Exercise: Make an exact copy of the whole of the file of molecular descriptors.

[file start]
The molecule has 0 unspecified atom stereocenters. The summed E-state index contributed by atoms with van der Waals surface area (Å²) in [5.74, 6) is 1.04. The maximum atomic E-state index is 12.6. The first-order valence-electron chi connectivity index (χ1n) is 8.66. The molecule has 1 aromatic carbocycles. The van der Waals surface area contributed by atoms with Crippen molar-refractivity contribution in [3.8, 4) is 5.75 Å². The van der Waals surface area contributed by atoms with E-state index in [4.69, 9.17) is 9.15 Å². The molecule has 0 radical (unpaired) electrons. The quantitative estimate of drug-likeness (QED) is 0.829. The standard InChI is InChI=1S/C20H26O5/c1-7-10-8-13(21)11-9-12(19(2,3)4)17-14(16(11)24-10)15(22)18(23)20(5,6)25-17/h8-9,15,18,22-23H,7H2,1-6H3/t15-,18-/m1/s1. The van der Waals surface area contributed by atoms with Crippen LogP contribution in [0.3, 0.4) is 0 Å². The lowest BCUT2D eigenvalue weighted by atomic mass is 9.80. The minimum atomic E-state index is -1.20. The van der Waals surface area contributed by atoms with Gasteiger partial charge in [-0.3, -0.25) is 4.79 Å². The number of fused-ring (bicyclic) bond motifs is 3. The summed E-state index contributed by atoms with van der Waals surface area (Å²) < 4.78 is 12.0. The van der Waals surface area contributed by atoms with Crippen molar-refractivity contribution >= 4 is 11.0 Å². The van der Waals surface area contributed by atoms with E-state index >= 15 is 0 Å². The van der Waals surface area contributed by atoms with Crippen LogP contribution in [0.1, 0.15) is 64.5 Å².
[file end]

The molecule has 0 unspecified atom stereocenters. The summed E-state index contributed by atoms with van der Waals surface area (Å²) in [5.74, 6) is 1.04. The maximum atomic E-state index is 12.6. The first-order valence-electron chi connectivity index (χ1n) is 8.66. The molecule has 1 aromatic carbocycles. The van der Waals surface area contributed by atoms with Crippen molar-refractivity contribution in [3.8, 4) is 5.75 Å². The van der Waals surface area contributed by atoms with E-state index in [4.69, 9.17) is 9.15 Å². The molecule has 0 radical (unpaired) electrons. The quantitative estimate of drug-likeness (QED) is 0.829. The standard InChI is InChI=1S/C20H26O5/c1-7-10-8-13(21)11-9-12(19(2,3)4)17-14(16(11)24-10)15(22)18(23)20(5,6)25-17/h8-9,15,18,22-23H,7H2,1-6H3/t15-,18-/m1/s1. The van der Waals surface area contributed by atoms with Crippen LogP contribution in [0.3, 0.4) is 0 Å². The lowest BCUT2D eigenvalue weighted by atomic mass is 9.80. The minimum atomic E-state index is -1.20. The van der Waals surface area contributed by atoms with Gasteiger partial charge in [-0.3, -0.25) is 4.79 Å². The number of fused-ring (bicyclic) bond motifs is 3. The summed E-state index contributed by atoms with van der Waals surface area (Å²) < 4.78 is 12.0. The van der Waals surface area contributed by atoms with Crippen molar-refractivity contribution >= 4 is 11.0 Å². The van der Waals surface area contributed by atoms with E-state index >= 15 is 0 Å². The van der Waals surface area contributed by atoms with Crippen LogP contribution in [0.1, 0.15) is 64.5 Å².